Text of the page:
The final rule described here is the sixth in the series of proposed, supplemental, and final rulemaking documents for migratory game bird hunting regulations and deals specifically with amending subpart K of 50 CFR part 20. It sets hunting seasons, hours, areas, and limits for mourning, white-winged, and white-tipped doves; band-tailed pigeons; rails; moorhens and gallinules; woodcock; common snipe; sandhill cranes; sea ducks; early (September) waterfowl seasons; mourning doves in Hawaii; migratory game birds in Alaska, Puerto Rico, and the Virgin Islands; youth waterfowl hunting day; and some extended falconry seasons.
NEPA considerations are covered by the programmatic document “Final Supplemental Environmental Impact Statement: Issuance of Annual Regulations Permitting the Sport Hunting of Migratory Birds (FSES 88-14),” filed with the Environmental Protection Agency on June 9, 1988. We published a Notice of Availability in the Federal Register on June 16, 1988 (53 FR 22582) and our Record of Decision on August 18, 1988 (53 FR 31341). Copies are available from the address indicated under ADDRESSES.
Additionally, in a proposed rule published in the April 30, 2001, Federal Register (66 FR 21298), we expressed our intent to begin the process of developing a new EIS for the migratory bird hunting program. We plan to begin the public scoping process in 2005.
Endangered Species Act Consideration
Section 7 of the Endangered Species Act, as amended (16 U.S.C. 1531-1543; 87 Stat. 884), provides that, “The Secretary shall review other programs administered by him and utilize such programs in furtherance of the purposes of this Act” (and) shall “insure that any action authorized, funded or carried out * * * is not likely to jeopardize the continued existence of any endangered species or threatened species or result in the destruction or adverse modification of [critical] habitat. * * *” Consequently, we conducted formal consultations to ensure that actions resulting from these regulations would not likely jeopardize the continued existence of endangered or threatened species or result in the destruction or adverse modification of their critical habitat. Findings from these consultations are included in a biological opinion, which concluded that the regulations are not likely to adversely affect any endangered or threatened species. Additionally, these findings may have caused modification of some regulatory measures previously proposed, and the final frameworks reflect any such modifications. Our biological opinions resulting from this Section 7 consultation are public documents available for public inspection at the address indicated under ADDRESSES.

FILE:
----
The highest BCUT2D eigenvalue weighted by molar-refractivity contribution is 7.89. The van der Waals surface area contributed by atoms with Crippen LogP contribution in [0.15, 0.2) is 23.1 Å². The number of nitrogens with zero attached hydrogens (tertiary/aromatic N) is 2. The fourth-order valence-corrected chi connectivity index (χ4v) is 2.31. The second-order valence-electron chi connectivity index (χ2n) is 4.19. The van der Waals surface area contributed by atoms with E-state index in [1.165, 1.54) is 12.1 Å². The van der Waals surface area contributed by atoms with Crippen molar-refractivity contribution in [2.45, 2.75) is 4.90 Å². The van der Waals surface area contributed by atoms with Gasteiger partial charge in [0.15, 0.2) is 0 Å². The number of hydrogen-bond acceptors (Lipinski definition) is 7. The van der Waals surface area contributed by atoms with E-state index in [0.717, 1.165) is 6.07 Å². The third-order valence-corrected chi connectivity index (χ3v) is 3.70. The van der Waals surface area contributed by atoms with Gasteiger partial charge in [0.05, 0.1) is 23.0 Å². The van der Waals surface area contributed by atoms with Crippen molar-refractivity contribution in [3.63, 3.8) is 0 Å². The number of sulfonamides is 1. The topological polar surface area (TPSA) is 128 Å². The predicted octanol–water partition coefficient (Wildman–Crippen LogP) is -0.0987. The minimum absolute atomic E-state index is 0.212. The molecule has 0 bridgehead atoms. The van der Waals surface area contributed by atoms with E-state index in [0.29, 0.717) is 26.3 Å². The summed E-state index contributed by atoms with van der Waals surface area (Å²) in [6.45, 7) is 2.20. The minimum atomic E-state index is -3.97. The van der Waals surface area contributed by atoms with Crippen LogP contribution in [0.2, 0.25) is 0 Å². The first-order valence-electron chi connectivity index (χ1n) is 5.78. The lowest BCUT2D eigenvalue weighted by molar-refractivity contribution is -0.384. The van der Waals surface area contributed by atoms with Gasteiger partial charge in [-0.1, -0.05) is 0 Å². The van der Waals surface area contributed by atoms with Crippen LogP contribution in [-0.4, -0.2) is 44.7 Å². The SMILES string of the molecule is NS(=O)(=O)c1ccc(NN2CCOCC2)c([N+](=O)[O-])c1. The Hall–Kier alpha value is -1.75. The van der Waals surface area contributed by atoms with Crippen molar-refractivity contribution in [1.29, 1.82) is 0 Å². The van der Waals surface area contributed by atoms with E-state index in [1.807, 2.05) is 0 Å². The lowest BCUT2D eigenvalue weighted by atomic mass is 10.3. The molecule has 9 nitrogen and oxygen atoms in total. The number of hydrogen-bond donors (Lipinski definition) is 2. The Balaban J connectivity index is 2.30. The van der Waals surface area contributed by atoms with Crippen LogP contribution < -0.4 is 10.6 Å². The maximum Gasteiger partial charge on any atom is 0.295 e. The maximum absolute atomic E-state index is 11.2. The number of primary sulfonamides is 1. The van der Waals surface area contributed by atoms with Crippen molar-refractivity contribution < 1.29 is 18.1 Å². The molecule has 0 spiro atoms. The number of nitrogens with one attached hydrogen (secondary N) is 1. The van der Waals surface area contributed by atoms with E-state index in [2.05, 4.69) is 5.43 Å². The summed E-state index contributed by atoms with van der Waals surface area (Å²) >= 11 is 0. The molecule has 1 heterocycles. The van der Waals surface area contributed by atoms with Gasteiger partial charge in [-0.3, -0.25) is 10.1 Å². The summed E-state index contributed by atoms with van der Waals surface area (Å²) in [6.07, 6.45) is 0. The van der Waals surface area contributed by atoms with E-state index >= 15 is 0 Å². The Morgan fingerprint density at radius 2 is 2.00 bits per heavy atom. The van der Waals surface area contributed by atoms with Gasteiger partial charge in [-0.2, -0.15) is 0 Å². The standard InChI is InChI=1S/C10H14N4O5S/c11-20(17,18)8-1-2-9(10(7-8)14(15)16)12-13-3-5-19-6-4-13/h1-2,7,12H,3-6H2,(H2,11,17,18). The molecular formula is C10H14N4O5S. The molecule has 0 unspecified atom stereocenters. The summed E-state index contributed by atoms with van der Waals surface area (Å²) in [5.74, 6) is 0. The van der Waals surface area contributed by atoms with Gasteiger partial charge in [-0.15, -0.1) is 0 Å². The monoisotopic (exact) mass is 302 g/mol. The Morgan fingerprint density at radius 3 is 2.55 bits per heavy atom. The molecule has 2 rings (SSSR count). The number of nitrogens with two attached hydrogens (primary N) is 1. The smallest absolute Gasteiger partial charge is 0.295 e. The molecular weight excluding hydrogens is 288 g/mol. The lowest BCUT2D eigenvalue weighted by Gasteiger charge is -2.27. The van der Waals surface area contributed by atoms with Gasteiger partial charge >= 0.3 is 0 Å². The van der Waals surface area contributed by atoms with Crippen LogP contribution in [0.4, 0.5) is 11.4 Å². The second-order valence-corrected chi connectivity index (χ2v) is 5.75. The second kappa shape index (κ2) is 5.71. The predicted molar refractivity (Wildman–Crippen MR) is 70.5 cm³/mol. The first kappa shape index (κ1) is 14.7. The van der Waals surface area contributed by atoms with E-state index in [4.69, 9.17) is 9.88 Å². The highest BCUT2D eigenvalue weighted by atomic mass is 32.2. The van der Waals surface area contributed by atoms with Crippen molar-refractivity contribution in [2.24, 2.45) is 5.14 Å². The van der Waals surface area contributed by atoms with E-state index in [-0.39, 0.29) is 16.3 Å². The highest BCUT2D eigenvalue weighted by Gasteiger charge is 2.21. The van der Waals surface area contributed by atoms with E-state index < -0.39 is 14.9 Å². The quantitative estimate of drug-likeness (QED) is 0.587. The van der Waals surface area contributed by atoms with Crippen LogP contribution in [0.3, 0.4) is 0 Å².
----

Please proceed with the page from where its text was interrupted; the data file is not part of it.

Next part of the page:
Executive Order 12866